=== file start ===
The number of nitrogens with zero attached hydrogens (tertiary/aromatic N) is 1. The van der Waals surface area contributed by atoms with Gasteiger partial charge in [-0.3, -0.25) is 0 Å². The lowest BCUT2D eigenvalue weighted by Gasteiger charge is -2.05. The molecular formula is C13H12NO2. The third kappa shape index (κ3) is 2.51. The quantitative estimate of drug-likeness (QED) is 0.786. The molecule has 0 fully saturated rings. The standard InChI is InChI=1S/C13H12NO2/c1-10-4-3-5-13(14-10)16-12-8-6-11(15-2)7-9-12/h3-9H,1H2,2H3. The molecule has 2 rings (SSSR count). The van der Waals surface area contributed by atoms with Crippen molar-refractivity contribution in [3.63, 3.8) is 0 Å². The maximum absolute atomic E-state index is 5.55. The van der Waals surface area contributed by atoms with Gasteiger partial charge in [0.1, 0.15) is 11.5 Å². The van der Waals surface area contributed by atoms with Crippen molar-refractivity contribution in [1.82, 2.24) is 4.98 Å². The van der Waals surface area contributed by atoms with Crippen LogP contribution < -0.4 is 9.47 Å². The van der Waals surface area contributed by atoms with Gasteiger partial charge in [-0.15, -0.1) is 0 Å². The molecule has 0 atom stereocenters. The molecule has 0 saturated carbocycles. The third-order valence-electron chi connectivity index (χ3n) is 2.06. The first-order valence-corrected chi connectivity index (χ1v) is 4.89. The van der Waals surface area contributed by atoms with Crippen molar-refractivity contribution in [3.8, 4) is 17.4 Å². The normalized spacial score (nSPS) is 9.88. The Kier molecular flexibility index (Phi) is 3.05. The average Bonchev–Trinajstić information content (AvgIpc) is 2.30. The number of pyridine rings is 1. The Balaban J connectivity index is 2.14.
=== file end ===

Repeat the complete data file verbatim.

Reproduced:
The number of nitrogens with zero attached hydrogens (tertiary/aromatic N) is 1. The van der Waals surface area contributed by atoms with Gasteiger partial charge in [-0.3, -0.25) is 0 Å². The lowest BCUT2D eigenvalue weighted by Gasteiger charge is -2.05. The molecular formula is C13H12NO2. The third kappa shape index (κ3) is 2.51. The quantitative estimate of drug-likeness (QED) is 0.786. The molecule has 0 fully saturated rings. The standard InChI is InChI=1S/C13H12NO2/c1-10-4-3-5-13(14-10)16-12-8-6-11(15-2)7-9-12/h3-9H,1H2,2H3. The molecule has 2 rings (SSSR count). The van der Waals surface area contributed by atoms with Crippen molar-refractivity contribution in [3.63, 3.8) is 0 Å². The maximum absolute atomic E-state index is 5.55. The van der Waals surface area contributed by atoms with Gasteiger partial charge in [0.1, 0.15) is 11.5 Å². The van der Waals surface area contributed by atoms with Crippen molar-refractivity contribution in [1.82, 2.24) is 4.98 Å². The van der Waals surface area contributed by atoms with Crippen LogP contribution < -0.4 is 9.47 Å². The van der Waals surface area contributed by atoms with Gasteiger partial charge in [-0.15, -0.1) is 0 Å². The molecule has 0 atom stereocenters. The molecule has 0 saturated carbocycles. The third-order valence-electron chi connectivity index (χ3n) is 2.06. The first-order valence-corrected chi connectivity index (χ1v) is 4.89. The van der Waals surface area contributed by atoms with Crippen molar-refractivity contribution in [3.8, 4) is 17.4 Å². The normalized spacial score (nSPS) is 9.88. The Kier molecular flexibility index (Phi) is 3.05. The average Bonchev–Trinajstić information content (AvgIpc) is 2.30. The number of pyridine rings is 1. The Balaban J connectivity index is 2.14.